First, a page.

by Dr. Lawrence Wilson

© September 2018, L.D. Wilson Consultants, Inc.


All information in this article is for educational purposes only.  It is not for the diagnosis, treatment, prescription or cure of any disease or health condition.


            The eyes are among the most delicate structures in the body, and very important structures, of course.  Glaucoma is a very common eye disease, especially among those over age 55.  Symptoms result from an increase in the pressure of the fluid that is inside the eyeball.

The excessive pressure affects the retina and optic nerve.  This can lead to gradual or even sudden irreversible blindness.  For this reason, the condition is best prevented or handled quickly and aggressively to avoid damage to the eyes.




1) Over 90% of glaucoma develops slowly and is called open-angle glaucoma.  For this reason, it is often detected late, after some loss of vision has occurred.  The most common symptom is a gradual loss of peripheral vision.

2) A much more rare, acute type of glaucoma is called closed-angle glaucoma.  This is a medical emergency that requires diuretic drugs and usually surgery to stop it quickly.  Symptoms include severe headache, eye pain, and often sudden loss of vision.

Early symptoms may include some loss of vision, especially in the morning, seeing halos around lights, blurry vision and an inability to adjust to darkness.  The pupils may be fixed and slightly dilated, and do not respond to light very well.  Always seek medical help immediately if these symptoms occur.




Eye doctors and optometrists often do a simple test to assess the pressure inside the eyeball while doing a routine eye examination.  They blow a puff of air at the eyeball with a device that measures the pressure.

Eye examinations are one of the few medical exams that we highly recommend for everyone.  Another is testing for high blood pressure.  Many other medical tests are less important or less accurate, in my view.




The medical profession does not know the cause of glaucoma, in most cases.  For some reason, the ducts or other structures that regulate the pressure in the eye become damaged.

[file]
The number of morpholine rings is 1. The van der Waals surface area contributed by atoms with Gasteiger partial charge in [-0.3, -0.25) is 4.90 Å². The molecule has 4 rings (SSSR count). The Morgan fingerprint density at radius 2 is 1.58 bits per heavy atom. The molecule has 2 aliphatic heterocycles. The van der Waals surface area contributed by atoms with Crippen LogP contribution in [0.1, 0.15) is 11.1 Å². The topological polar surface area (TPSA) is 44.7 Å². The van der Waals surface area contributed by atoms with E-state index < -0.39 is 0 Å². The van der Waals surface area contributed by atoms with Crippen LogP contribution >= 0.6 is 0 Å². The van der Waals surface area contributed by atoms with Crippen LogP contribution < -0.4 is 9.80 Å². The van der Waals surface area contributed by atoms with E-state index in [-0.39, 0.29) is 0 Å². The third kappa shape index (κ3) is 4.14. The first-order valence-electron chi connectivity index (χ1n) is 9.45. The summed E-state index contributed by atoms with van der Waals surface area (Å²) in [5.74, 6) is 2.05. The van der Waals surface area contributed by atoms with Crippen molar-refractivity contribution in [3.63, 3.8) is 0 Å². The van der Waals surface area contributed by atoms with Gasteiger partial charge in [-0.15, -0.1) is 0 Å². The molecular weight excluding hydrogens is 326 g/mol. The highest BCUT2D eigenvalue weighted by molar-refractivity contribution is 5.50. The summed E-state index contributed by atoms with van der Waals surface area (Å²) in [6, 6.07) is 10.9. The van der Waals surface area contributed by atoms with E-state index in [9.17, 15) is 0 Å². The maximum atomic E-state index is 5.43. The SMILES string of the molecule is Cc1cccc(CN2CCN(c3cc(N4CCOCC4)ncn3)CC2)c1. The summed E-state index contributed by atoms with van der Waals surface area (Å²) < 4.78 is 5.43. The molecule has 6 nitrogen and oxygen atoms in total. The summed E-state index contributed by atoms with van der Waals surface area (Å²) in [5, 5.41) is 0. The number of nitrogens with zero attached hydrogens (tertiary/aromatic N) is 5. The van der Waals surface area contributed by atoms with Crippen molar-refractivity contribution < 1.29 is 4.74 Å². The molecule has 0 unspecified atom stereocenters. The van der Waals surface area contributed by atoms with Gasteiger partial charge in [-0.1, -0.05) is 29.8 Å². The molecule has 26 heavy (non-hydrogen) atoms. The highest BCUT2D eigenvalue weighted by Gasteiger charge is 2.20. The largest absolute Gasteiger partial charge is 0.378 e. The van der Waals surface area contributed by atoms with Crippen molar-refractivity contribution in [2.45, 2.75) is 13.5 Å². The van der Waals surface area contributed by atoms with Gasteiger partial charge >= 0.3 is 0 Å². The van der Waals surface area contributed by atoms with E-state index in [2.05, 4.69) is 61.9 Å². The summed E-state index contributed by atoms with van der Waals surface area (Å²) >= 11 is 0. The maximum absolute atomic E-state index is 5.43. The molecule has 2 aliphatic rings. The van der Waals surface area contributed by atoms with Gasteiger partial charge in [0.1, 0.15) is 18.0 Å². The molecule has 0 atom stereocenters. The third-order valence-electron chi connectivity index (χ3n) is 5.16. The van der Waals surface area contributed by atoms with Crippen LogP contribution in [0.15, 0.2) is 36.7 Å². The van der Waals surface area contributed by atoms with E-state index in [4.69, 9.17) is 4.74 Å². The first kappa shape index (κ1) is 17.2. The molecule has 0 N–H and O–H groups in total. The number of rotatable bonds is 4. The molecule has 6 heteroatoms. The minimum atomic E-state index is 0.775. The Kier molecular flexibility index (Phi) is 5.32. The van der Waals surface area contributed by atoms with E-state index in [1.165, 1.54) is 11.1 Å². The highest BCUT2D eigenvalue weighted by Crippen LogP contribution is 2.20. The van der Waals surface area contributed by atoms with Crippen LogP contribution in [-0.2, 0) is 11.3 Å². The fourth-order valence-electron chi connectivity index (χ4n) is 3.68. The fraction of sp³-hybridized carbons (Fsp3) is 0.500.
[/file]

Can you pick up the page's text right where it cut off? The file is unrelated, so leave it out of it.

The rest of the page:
Hair mineral analysis research indicates that the causes for glaucoma are:


- Inflammation, often due to the presence of toxic levels of manganese, iron, aluminum or other metals in and around the eyes. 

Oxidant damage. Toxic metals, nutrient deficiencies, liver damage and other causes may contribute.


- Copper toxicity.  In particular, copper imbalance, which is very common, can damage connective tissue, such as that in the ducts of the eyes.  This may occur because too much biounavailable copper oxidizes vitamin C and may damage the disulfide bonds that give all connective tissue such as collagen its flexibility and strength.


- Liver toxicity.  Liver damage is associated with most eye diseases.  In Chinese medicine, the liver meridian passes through the eyes.  As a result, disturbance of this meridian affects the eyes, often in subtle but important ways.

Cataracts, glaucoma, retinitis pigmentosa and other diseases of the eyes are often related to liver toxicity, which is extremely common and often hard to detect with blood or other tests.  On hair tests, indicators may include a low hair phosphorus level, a low or very high sodium/potassium ratio, copper imbalance or a very slow oxidation rate.




A development program. A number of our clients with glaucoma report that their condition resolved by itself on a development program.  This may take several months to several years of following a complete program.

Possible reasons for the correction are an improvement in liver activity, a reduction in a high copper level, and the elimination from the body of many oxidant compounds that often involve toxic metals such as aluminum, and biounavailable forms of manganese and iron.

Other reasons for the improvement in the symptoms might include renourishing the body, in general, and supplying more antioxidants and other protective nutrients found in natural foods and in supplements.


Symptomatic remedies for glaucoma.  Some books recommend vitamin C, glutathione, vitamins A, C, D and E, omega-3 fatty acids, gingko biloba, bilberry, zinc, bioflavinoids and other natural remedies.  We donŐt find these nearly as good as an integrated and coordinated development program.

Caution: Anyone prone to glaucoma should strictly avoid ephedra or ma-huang, belladonna and licorice.  These could provoke an attack of closed-angle glaucoma in susceptible individuals.  We suggest avoiding these herbs at all times, anyway, because they are somewhat toxic.


            Medical remedies.  There is no medical cure for glaucoma.  Doctors prescribe eye drops to control the pressure in the eyeball.  These are usually effective, but in some cases cause severe headaches or other side effects.  They are definitely somewhat toxic, do not address the deeper causes, and must be taken every day for the rest of your life.

Eye surgery is occasionally recommended.  Tiny incisions are made with a laser to enable the fluid in the eyeball to flow correctly.  This surgery is unreliable, but sometimes helpful.



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